“Isn’t it nice to think that tomorrow is a new day with no mistakes in it?” – Anne of Green Gables
So January comes, year after year, without our permission, without our doing. By no effort of our own we get a blank slate on which to write the story of a whole new year, rife with possibility and hope and the opportunity to begin again.
New months begin, Mondays come. A chance to to continue what went unfinished, to do what we just couldn’t get to. We can try again, even if it turned out to be a mess last time and even if it won’t work this time.
And then there are mornings. Every twenty-four hours the sun rises again, its rays casting new hope and fresh mercies day after day. To those who were sad to see yesterday go and those angry at how it turned out and to those who failed a million times. Mornings come, without any help or instruction from us, bringing with them heaps of shining grace.
All this newness, all these fresh starts, all these hopeful beginnings. They pop up beside us, sparkling with the promise of another chance, and we hardly even give them a look. Laden with the burdens we carried over from yesterday, we forget that the new year, the new month, the new week, the new day is for us. A gift, generous and lavish, held out before us – ours for the taking.
Yes, you failed. Yes, you could have done better. Yes, there a million things undone. But look, there’s the sun rising, here’s the day breaking. All this newness can be yours.
Begin again, right where you are.
So you didn’t set goals for the new year, let alone make a plan for how to carry them out. So you’re haphazardly stumbling through your days, just barely getting to the absolute minimum. So you feel like you’re perpetually behind, unprepared, and overwhelmed.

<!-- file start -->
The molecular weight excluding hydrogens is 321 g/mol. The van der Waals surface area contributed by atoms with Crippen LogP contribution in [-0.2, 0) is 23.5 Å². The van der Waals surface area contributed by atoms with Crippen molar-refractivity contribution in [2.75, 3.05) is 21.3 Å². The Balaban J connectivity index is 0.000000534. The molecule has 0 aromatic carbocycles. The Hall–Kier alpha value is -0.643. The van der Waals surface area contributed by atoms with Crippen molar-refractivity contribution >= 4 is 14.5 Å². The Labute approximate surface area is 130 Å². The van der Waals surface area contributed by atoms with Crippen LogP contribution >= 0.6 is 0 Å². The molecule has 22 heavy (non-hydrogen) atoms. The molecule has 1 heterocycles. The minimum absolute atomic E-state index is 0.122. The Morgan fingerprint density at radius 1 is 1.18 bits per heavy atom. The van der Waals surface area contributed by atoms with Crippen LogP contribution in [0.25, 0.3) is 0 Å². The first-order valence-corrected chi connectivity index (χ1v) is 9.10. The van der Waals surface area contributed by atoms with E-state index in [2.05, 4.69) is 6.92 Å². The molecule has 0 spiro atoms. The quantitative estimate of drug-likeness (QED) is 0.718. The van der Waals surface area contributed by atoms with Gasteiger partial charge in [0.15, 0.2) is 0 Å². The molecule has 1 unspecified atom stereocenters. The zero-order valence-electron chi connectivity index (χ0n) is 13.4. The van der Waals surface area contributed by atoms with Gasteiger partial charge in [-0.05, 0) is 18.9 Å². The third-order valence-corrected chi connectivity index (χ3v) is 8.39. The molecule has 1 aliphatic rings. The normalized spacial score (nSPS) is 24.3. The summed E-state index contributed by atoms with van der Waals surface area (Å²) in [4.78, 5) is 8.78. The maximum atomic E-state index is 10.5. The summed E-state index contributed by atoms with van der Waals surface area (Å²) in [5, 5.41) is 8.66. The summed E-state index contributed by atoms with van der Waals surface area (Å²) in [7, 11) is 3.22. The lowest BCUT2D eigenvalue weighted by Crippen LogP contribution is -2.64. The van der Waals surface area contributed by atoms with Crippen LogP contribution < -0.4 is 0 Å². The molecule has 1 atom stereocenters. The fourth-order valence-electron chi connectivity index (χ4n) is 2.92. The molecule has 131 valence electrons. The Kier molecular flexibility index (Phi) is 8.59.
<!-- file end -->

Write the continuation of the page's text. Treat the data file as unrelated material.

So there were biting words and hurtful silence. So there wasn’t the response you meant or the appropriate attitude. So there is awkward tension and an unspoken need for resolution.
So your house is a mess and the dishes are piling high. So the car is low on gas and the fridge is low on food. So there are piles of papers and bills burying your to-do lists. So life feels just as cluttered inside as it does outside.
So you’re still eating your way through left over Christmas candy and ordering pizza every other day. So you haven’t laced up your running shoes since it first snowed. So your yoga mat has been rolled up and stored for most of the days you’ve owned it. So you are still on your first glass of water and it’s almost bedtime.
So there’s dust on the bible and the only prayers you speak these days are about finding parking spots and lost keys. So you haven’t slowed down in days (or months) to acknowledge the presence of God working beside you in your right-now life. So he seems distant and hard to reach and you feel a little bitter and jaded about the whole Christianity thing.
The invitation is more regular than the sun rising. Every minute, every second, no matter how far we’ve fallen off track, we can begin again.
“Lapses and forgetting are so frequent. Our surroundings grow so exciting. Our occupations are so exacting. But when you catch yourself again, lose no time in self-recriminations, but breathe a silent prayer for forgiveness and begin again, just where you are.” – Thomas Kelly Testament of Devotion
Maybe I’m the only one like this, but sometimes it feels impossible to get back on track in the middle of a week or half way through the day when I feel like I’ve fallen behind. I’ve missed my chance to use it well, may as well turn on Netflix and eat all the chocolate chips as I wait for a reset.
But what if we pushed reset right now? The minute we realize we’re off track can be the same minute we get back on.
If you’re feeling stuck, here are seven tips for anyone feeling like they missed their chance to make a plan for the year, but it’ll speak to anyone feeling off or behind at any point in the month, week or day.
Let’s not waste our time wallowing in our failures when there’s a fresh start within our grasp.